Background and Objective: Moringa (Moringa oleifera Lam.) which also known as drumstick tree has been widely used for functional food in many countries and has spread out to almost all over the world including Indonesia. This study aimed to identify the genetic diversity of 30 genotypes from 10 populations of Moringa plants originating from several islands in Indonesia using SRAP molecular markers in combination with observations of morphological characters. Materials and Methods: In this experiment, the genetic diversity of Moringa from several islands in Indonesia was evaluated using Sequence Related Amplified Polymorphism (SRAP) molecular markers as well as morphological characters. A total of 30 genotypes of Moringa from 10 different islands in Indonesia were planted in 10 kg of polybags for 3-7 months to observe their molecular as well as morphological characters. For molecular analysis, 10 selected primers of SRAP were used. Results: The 70 polymorphic bands from 86 total bands (81.40%) were obtained and Polymorphic Information Content (PIC) values were 0.36 on average. The UPGMA analysis divided 10 accessions into 2 main groups which Java accession was grouped alone and separated from other accessions. The principle component analysis based on morphological characters divided them into 4 groups with Java accession consistently separated from others. Conclusion: Based on molecular and morphological analysis, accession of Java was the most distinct Indonesian Moringa accession suggesting the narrow distribution of this accession than others. Leaflets number, tuberous root number and color were among the most variables that influenced the distinction of Moringa accession from Indonesian archipelago.
  Hamim Hamim , Muhammad Hilmi , Dibyo Pranowo , Deden Saprudin and Luluk Setyaningsih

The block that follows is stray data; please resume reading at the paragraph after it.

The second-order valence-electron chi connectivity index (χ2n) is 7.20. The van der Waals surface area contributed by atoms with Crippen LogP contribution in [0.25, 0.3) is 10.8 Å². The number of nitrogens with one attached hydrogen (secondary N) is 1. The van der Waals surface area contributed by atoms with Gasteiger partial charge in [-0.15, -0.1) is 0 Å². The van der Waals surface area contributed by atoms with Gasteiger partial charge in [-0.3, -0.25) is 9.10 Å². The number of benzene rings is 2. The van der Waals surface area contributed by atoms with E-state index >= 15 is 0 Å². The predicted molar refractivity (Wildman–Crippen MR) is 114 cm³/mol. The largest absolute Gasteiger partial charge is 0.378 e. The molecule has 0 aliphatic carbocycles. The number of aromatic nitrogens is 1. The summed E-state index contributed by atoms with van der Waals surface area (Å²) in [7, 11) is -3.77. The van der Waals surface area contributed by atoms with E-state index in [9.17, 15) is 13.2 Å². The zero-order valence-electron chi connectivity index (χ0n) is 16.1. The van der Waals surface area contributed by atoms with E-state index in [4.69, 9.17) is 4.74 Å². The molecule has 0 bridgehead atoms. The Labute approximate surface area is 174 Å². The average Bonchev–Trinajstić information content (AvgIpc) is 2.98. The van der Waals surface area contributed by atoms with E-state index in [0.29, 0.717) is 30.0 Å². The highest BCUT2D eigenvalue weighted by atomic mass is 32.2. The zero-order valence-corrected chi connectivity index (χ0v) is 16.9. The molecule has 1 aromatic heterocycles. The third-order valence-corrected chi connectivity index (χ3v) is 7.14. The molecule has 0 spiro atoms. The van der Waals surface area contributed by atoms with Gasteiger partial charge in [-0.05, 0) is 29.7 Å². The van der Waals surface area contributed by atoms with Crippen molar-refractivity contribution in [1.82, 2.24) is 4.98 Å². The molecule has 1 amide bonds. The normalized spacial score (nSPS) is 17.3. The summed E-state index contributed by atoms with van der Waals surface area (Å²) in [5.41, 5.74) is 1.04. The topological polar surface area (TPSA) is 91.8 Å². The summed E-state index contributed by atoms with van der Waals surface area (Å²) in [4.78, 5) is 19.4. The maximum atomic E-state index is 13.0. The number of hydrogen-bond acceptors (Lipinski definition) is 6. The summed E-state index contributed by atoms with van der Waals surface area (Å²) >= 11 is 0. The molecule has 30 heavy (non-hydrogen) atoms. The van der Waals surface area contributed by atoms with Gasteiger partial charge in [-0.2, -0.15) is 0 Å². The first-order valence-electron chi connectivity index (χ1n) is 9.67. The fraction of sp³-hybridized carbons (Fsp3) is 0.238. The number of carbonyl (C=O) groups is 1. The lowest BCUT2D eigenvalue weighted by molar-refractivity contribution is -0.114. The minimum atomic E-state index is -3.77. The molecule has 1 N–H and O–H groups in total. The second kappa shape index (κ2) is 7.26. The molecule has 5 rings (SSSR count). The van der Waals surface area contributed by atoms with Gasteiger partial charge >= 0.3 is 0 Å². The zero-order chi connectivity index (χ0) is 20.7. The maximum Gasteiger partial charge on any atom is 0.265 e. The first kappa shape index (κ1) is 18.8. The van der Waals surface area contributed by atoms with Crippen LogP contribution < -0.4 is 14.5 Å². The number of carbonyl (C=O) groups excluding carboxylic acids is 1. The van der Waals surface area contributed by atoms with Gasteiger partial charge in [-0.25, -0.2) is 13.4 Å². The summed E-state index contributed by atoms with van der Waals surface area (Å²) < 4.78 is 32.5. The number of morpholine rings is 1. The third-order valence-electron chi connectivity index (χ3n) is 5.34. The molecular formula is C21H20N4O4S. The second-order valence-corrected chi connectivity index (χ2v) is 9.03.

Background and Objective: Reutealis trisperma (Blanco) is a non-edible biodiesel producer plant that has a good prospect due to the higher seed production capacity and oil content. In addition, it also able to grow well under unfavourable environment. The study aimed to analyze the response of Reutealis trisperma (R. trisperma) to gold mined wastewater. Materials and Methods: Five varieties of R. trisperma i.e., Kemiri Minyak-1 (KM1), Kemiri Minyak-2 (KM2), Kermindo-1 (KD1), Kermindo-2 (KD2) and Harapan (HR) grown in water culture, were treated with wastewater from gold mining industry with concentration of 0, 125, 250, 500 and 1000 mL for 2 weeks. Shoot and root growth, anatomy as well as some physiological characters were analyzed during the treatment. Results: Wastewater treatments for 14 days caused decrease of shoot growth and induced leaf yellowing of the plants. The treatments caused increase in malondialdehyde content up to 4 fold, while chlorophyll a, chlorophyll b and total chlorophyll of the plants decreased significantly. TEM analysis indicated that the root cell of plants exposed to highest concentration of wastewater started to degenerate and had higher number of mitochondria and peroxisome vesicles suggesting that the cellular respiration and anti-oxidative mechanism presumably became more active due to the accumulation of reactive oxygen species. Conclusion: Gold mine wastewater treatment caused all the plants to undergo stress characterized by the increase of malondialdehyde and the decrease of chlorophyll content and leaf growth of R. trisperma, even though there was variation among the varieties. KM2 and KD2 had the best performance among all varieties in response to gold-mine wastewater.